A Listener's Guide to the Copland Clarinet Concerto

by Mitchell Estrin

Date Posted: May 03, 2018

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Aaron Copland (1900-1990) completed his magnificent Concerto for Clarinet, Strings, Harp and Piano in 1948. Clarinetists owe a great debt of gratitude to clarinetist Benny Goodman for commissioning this work, as well as a number of other significant solo clarinet works from leading composers of the twentieth century. This list includes Béla Bartók, Morton Gould, Paul Hindemith, and Darius Milhaud.

A few years ago, one of my graduate students embarked on a research project about the history of the American clarinet concerto. He concluded that the Copland concerto was the first American clarinet concerto to become standard repertoire and that if there were any other significant works written prior to 1950, they have fallen into obscurity.

Copland presented Goodman with a working sketch of the concerto in 1948. Goodman reviewed the manuscript and made a number of editing suggestions, including the simplification of several passages and moving a few passages to a lower tessitura. This first version of the concerto is housed in the Library of Congress in Washington, D.C. and can be viewed here.

Clarinet virtuoso Charles Neidich has made a recording of the concerto based on material from these original sketches.

After meeting with Goodman’s approval, the final version of the concerto was published by Boosey & Hawkes in 1950. Fortunately for posterity, Goodman recorded the concerto with Copland conducting. This historic recording with the Columbia Symphony is well worth a listen. Not only is it beautifully performed, but we can learn from the interpretation which certainly has to be considered authentic.

With Benny Goodman, the undisputed “King of Swing” performing the solo part under the direction of the composer, we can hear the appropriate stylistic approach for interpreting the concerto. In particular, Goodman’s rhythmic style in the cadenza and second movement puts to rest any notions about the need for adding too many extra “jazzy” inflections to the rhythm or phrasing. Goodman’s approach is very classical and his performance is sublime.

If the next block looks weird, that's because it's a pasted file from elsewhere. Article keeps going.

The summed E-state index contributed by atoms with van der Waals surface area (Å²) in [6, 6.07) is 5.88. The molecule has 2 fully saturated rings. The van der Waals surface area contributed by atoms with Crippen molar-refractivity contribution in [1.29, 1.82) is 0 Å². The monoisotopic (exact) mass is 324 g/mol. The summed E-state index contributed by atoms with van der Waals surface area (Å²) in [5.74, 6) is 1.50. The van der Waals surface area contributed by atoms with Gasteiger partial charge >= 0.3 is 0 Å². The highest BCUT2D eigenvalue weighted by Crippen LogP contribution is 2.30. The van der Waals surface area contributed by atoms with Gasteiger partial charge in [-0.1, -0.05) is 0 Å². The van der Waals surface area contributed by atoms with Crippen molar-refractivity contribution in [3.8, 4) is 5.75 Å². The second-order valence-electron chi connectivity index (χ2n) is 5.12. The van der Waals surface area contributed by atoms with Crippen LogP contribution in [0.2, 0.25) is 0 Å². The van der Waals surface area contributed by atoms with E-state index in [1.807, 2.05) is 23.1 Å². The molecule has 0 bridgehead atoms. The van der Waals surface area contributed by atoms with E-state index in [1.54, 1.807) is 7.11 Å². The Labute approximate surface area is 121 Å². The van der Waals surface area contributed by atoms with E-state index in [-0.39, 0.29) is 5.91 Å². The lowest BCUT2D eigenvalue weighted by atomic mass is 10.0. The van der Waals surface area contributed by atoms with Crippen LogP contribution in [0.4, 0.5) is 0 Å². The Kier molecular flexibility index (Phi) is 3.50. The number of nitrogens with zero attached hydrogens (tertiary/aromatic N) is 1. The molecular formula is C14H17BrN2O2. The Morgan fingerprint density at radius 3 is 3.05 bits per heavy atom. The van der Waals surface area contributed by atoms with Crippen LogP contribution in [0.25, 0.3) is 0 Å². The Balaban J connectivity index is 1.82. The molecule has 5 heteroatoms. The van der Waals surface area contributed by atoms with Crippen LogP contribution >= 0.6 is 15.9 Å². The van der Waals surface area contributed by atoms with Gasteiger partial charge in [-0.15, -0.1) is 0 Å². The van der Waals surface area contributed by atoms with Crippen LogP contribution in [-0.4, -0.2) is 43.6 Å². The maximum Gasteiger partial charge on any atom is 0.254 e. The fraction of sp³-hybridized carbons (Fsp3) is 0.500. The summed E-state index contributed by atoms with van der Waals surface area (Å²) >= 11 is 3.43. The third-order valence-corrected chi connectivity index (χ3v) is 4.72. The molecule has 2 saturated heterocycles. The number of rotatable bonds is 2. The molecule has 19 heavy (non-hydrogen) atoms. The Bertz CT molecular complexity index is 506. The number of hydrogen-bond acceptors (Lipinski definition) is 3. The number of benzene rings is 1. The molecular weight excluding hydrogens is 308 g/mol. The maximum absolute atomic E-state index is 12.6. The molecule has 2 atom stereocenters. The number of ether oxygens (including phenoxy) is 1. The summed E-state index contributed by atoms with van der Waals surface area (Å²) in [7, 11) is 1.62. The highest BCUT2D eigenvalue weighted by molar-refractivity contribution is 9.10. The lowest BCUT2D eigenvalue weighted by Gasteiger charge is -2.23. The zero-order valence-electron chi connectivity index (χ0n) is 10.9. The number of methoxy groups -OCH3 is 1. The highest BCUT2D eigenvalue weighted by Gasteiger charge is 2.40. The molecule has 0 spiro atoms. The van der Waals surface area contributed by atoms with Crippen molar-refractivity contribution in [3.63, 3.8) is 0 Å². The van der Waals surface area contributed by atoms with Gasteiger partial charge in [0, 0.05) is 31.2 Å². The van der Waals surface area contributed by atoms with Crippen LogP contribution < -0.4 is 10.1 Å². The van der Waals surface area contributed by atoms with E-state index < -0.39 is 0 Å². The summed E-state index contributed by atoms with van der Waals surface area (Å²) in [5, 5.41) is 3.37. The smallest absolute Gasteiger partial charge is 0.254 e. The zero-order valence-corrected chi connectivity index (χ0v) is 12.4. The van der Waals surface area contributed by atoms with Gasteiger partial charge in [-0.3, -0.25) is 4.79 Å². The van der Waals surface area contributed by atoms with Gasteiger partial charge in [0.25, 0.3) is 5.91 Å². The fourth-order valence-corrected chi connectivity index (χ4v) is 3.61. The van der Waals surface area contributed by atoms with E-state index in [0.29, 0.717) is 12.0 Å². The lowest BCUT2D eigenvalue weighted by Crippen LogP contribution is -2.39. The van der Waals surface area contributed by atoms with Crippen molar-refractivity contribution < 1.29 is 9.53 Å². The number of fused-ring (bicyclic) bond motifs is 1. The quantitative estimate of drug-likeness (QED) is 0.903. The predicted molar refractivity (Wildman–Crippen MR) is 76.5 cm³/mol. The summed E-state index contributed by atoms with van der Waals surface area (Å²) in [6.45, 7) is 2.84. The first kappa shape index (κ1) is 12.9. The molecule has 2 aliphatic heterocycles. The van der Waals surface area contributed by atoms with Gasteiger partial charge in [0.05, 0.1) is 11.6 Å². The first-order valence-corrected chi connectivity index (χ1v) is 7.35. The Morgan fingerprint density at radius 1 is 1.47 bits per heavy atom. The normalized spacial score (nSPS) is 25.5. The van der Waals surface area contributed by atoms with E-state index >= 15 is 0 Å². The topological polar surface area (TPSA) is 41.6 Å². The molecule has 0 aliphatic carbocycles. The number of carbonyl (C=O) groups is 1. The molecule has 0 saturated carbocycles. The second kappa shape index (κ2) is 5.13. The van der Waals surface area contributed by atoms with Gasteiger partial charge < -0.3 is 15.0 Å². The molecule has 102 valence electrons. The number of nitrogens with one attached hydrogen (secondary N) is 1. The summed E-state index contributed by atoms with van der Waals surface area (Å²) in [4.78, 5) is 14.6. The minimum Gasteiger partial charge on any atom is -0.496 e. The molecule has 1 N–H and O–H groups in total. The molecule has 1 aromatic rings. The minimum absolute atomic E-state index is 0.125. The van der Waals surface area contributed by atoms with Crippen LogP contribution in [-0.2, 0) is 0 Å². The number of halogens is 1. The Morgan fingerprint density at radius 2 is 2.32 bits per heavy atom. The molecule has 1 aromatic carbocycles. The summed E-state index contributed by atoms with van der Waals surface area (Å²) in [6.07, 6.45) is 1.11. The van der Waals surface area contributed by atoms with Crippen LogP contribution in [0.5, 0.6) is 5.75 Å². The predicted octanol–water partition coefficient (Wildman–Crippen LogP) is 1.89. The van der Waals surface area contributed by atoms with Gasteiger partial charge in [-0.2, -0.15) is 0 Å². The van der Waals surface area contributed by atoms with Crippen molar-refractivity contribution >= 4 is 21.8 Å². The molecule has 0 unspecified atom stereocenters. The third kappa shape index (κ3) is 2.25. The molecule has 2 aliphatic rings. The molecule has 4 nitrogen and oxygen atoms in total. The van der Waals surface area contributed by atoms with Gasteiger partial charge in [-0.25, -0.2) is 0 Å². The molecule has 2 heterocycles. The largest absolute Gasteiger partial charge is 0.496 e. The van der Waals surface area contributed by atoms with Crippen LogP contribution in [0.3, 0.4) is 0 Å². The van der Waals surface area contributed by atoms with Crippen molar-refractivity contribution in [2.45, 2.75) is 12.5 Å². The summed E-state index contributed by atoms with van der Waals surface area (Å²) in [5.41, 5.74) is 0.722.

There is also a later live video recording from the 1960s with Goodman performing with the Los Angeles Philharmonic, also under the direction the composer.

I have noted few anomalies in Goodman’s performances and have wondered about these for years. It is likely we will never know what the absolute answers are, as neither Goodman nor Copland is still living.

Here are three of my observations:

  1. In measure 371, Goodman does not follow the printed upper octave leap on beat four.
  2. In measures 413 and 415 Goodman plays a C natural on the last note, in conflict with the key signature. Some players have followed suit, assuming Goodman and/or Copland would have corrected such a mistake.
  3. In measures 430-432 the articulation in the original printed edition differs from the manuscript on the fourth beat of each measure.

The manuscript of the final version can be found in The Juilliard Manuscript Collection and can be viewed here.

Some excellent recordings of the concerto have been made by Stanley Drucker, Gary Gray, Martin Fröst, Sharon Kam, Richard Stoltzman, Eddie Daniels and many others. Each artist brings a unique personal style to the piece and all of these recordings are well worth a listen.

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